Robert Wolfe: on the missed fundamental keys of nondual Self-realization.

Omnipresent, infinite, eternal: Robert Wolfe on the missed fundamental keys of nondual Self-realization.

Robert Wolfe (www.livingnonduality.org) is the author of Living Nonduality, One Essence, Always-Only-One, and other titles on the nature of spiritual awakening known as enlightenment. In conversation with Tom Burt.

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Nonduality: – the six stanzas of the Atmashatkam or Nirvanashatkam

This video shows the six stanzas of the Atmashatkam or Nirvanashatkam which is written by Bhagwan Shri Adi Shankaracharya and the translation has been done by Swami Vivekananda. It explains the highest state of consciousness that can be achieved by a man. In the end, a small message describing the glory of Upanishads has been added. Enjoy! and always remain immersed in your glorious Self/Atman.

Another translation is;

1) I am not mind, nor intellect, nor ego, nor the reflections of inner self (citta). I am not the five senses. I am beyond that. I am not the ether, nor the earth, nor the fire, nor the wind (the five elements). I am indeed, That eternal knowing and bliss, the auspicious (Śivam), love and pure consciousness.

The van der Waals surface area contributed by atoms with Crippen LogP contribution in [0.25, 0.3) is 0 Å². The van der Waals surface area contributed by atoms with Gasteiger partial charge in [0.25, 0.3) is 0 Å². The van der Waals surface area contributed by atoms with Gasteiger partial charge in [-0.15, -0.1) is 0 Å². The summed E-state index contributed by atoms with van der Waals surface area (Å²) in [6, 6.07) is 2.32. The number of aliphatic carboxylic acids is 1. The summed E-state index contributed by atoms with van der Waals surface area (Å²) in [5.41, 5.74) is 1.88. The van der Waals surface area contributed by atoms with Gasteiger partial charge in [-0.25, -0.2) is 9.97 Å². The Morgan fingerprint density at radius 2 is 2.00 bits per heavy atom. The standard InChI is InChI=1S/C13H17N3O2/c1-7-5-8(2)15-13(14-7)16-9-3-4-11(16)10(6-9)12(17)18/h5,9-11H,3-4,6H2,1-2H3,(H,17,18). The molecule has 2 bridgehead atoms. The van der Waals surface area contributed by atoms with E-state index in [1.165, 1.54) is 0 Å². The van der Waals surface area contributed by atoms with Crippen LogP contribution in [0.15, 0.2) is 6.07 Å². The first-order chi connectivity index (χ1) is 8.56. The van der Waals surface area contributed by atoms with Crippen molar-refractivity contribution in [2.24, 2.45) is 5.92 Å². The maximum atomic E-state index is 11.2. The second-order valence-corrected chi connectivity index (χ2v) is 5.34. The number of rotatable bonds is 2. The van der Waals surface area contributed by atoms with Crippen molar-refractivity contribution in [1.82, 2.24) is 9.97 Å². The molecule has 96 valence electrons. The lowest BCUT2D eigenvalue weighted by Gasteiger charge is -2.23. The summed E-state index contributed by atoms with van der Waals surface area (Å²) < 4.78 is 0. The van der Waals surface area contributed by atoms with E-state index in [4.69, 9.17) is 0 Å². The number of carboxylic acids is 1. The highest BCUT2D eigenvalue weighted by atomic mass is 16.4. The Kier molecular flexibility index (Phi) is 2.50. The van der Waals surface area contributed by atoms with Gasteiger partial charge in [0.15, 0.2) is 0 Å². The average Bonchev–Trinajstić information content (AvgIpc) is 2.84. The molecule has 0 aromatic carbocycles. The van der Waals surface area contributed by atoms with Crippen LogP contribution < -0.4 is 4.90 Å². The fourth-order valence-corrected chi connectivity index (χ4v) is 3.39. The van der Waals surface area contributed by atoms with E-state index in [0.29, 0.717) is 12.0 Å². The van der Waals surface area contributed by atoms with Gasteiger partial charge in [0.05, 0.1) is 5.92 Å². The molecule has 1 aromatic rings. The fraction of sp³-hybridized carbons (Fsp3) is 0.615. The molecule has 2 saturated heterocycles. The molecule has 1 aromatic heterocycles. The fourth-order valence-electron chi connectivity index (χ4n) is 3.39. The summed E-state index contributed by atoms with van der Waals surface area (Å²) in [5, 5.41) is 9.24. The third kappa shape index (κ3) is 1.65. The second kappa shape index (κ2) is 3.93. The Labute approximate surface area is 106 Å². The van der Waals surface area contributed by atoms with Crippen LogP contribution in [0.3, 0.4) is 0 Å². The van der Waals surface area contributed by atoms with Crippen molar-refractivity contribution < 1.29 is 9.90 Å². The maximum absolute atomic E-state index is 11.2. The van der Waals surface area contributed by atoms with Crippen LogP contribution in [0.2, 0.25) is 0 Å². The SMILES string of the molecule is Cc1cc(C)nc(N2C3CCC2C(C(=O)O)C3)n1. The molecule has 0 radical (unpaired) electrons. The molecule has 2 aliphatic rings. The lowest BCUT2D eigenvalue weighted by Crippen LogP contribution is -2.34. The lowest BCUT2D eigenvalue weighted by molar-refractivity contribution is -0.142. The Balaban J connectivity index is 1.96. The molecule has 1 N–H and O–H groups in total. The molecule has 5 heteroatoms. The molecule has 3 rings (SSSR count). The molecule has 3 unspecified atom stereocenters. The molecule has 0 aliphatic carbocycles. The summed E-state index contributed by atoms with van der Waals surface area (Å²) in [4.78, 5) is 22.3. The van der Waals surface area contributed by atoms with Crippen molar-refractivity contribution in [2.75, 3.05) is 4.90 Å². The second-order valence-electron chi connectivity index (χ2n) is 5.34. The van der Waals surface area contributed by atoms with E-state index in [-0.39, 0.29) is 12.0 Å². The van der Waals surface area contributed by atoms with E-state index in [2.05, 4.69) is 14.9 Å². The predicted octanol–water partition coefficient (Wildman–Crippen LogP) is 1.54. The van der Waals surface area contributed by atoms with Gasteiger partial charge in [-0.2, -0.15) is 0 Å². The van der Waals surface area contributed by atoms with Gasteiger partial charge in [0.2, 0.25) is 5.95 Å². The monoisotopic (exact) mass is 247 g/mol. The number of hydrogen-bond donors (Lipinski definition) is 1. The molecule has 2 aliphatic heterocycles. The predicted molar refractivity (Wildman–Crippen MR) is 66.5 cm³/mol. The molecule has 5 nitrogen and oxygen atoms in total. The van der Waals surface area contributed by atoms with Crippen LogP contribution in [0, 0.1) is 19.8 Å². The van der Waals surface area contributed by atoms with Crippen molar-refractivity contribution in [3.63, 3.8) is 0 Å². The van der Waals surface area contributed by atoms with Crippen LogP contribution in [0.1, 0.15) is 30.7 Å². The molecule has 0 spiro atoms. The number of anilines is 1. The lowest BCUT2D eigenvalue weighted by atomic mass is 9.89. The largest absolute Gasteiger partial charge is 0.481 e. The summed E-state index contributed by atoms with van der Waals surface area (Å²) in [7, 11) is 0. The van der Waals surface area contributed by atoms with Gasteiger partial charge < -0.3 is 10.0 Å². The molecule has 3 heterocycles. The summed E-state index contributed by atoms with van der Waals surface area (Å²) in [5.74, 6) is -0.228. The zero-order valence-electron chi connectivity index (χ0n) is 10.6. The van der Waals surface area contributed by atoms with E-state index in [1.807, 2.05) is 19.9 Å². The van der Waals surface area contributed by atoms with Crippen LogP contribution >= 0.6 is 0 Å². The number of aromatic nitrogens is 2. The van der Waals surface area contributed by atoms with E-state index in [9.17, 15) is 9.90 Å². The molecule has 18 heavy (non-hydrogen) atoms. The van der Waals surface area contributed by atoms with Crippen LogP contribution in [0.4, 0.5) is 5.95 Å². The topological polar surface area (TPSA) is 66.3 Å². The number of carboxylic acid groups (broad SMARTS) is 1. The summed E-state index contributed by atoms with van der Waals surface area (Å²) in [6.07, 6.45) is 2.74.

2) Neither can I be termed as energy (prāṇa), nor five types of breath (vāyus), nor the seven material essences, nor the five sheaths(pañca-kośa). Neither am I the five instruments of elimination, procreation, motion, grasping, or speaking. I am indeed, That eternal knowing and bliss, the auspicious (Śivam), love and pure consciousness.

3) I have no hatred or dislike, nor affiliation or liking, nor greed, nor delusion, nor pride or haughtiness, nor feelings of envy or jealousy. I have no duty (dharma), nor any money, nor any desire (kāma), nor even liberation (mokṣa). I am indeed, That eternal knowing and bliss, the auspicious (Śivam), love and pure consciousness.

4) I have neither merit (virtue), nor demerit (vice). I do not commit sins or good deeds, nor have happiness or sorrow, pain or pleasure. I do not need mantras, holy places, scriptures (Vedas), rituals or sacrifices (yajñas). I am none of the triad of the observer or one who experiences, the process of observing or experiencing, or any object being observed or experienced. I am indeed, That eternal knowing and bliss, the auspicious (Śivam), love and pure consciousness.

5) I do not have fear of death, as I do not have death. I have no separation from my true self, no doubt about my existence, nor have I discrimination on the basis of birth. I have no father or mother, nor did I have a birth. I am not the relative, nor the friend, nor the guru, nor the disciple. I am indeed, That eternal knowing and bliss, the auspicious (Śivam), love and pure consciousness.

6) I am all pervasive. I am without any attributes, and without any form. I have neither attachment to the world, nor to liberation (mukti). I have no wishes for anything because I am everything, everywhere, every time, always in equilibrium. I am indeed, That eternal knowing and bliss, the auspicious (Śivam), love and pure consciousness.